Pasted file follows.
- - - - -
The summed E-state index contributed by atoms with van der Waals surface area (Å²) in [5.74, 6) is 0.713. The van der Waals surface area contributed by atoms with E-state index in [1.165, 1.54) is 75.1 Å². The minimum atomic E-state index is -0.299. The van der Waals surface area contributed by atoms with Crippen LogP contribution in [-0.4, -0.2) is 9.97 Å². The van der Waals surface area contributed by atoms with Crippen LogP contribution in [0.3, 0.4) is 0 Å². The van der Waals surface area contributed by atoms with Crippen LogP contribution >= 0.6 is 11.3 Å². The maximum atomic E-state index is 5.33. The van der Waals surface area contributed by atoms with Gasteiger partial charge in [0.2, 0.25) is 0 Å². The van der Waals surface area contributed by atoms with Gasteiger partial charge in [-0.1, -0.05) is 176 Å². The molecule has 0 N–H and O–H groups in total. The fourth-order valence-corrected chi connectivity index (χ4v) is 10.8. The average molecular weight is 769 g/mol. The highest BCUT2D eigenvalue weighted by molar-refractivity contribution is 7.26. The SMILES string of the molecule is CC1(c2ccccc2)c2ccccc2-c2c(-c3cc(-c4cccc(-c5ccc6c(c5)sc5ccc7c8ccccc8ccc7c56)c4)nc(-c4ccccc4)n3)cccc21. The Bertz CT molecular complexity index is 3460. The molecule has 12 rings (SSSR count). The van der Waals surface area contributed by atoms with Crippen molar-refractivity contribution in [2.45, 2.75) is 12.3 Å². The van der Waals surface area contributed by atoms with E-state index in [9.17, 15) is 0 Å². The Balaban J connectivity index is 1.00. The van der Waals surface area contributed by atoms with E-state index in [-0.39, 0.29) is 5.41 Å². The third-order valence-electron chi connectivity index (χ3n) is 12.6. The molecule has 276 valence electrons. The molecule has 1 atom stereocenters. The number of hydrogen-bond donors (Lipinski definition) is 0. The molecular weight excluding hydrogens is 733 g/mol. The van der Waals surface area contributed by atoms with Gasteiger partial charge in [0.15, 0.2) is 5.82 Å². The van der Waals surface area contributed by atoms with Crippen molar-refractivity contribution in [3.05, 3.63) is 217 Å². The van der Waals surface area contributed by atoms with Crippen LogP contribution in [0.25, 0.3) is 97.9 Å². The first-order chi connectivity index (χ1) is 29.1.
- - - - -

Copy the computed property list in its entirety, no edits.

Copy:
The summed E-state index contributed by atoms with van der Waals surface area (Å²) in [5.74, 6) is 0.713. The van der Waals surface area contributed by atoms with E-state index in [1.165, 1.54) is 75.1 Å². The minimum atomic E-state index is -0.299. The van der Waals surface area contributed by atoms with Crippen LogP contribution in [-0.4, -0.2) is 9.97 Å². The van der Waals surface area contributed by atoms with Crippen LogP contribution in [0.3, 0.4) is 0 Å². The van der Waals surface area contributed by atoms with Crippen LogP contribution >= 0.6 is 11.3 Å². The maximum atomic E-state index is 5.33. The van der Waals surface area contributed by atoms with Gasteiger partial charge in [0.2, 0.25) is 0 Å². The van der Waals surface area contributed by atoms with Gasteiger partial charge in [-0.1, -0.05) is 176 Å². The molecule has 0 N–H and O–H groups in total. The fourth-order valence-corrected chi connectivity index (χ4v) is 10.8. The average molecular weight is 769 g/mol. The highest BCUT2D eigenvalue weighted by molar-refractivity contribution is 7.26. The SMILES string of the molecule is CC1(c2ccccc2)c2ccccc2-c2c(-c3cc(-c4cccc(-c5ccc6c(c5)sc5ccc7c8ccccc8ccc7c56)c4)nc(-c4ccccc4)n3)cccc21. The Bertz CT molecular complexity index is 3460. The molecule has 12 rings (SSSR count). The van der Waals surface area contributed by atoms with Crippen molar-refractivity contribution in [2.45, 2.75) is 12.3 Å². The van der Waals surface area contributed by atoms with E-state index in [9.17, 15) is 0 Å². The Balaban J connectivity index is 1.00. The van der Waals surface area contributed by atoms with E-state index in [-0.39, 0.29) is 5.41 Å². The third-order valence-electron chi connectivity index (χ3n) is 12.6. The molecule has 276 valence electrons. The molecule has 1 atom stereocenters. The number of hydrogen-bond donors (Lipinski definition) is 0. The molecular weight excluding hydrogens is 733 g/mol. The van der Waals surface area contributed by atoms with Gasteiger partial charge in [0.15, 0.2) is 5.82 Å². The van der Waals surface area contributed by atoms with Crippen molar-refractivity contribution in [3.05, 3.63) is 217 Å². The van der Waals surface area contributed by atoms with Crippen LogP contribution in [0.25, 0.3) is 97.9 Å². The first-order chi connectivity index (χ1) is 29.1.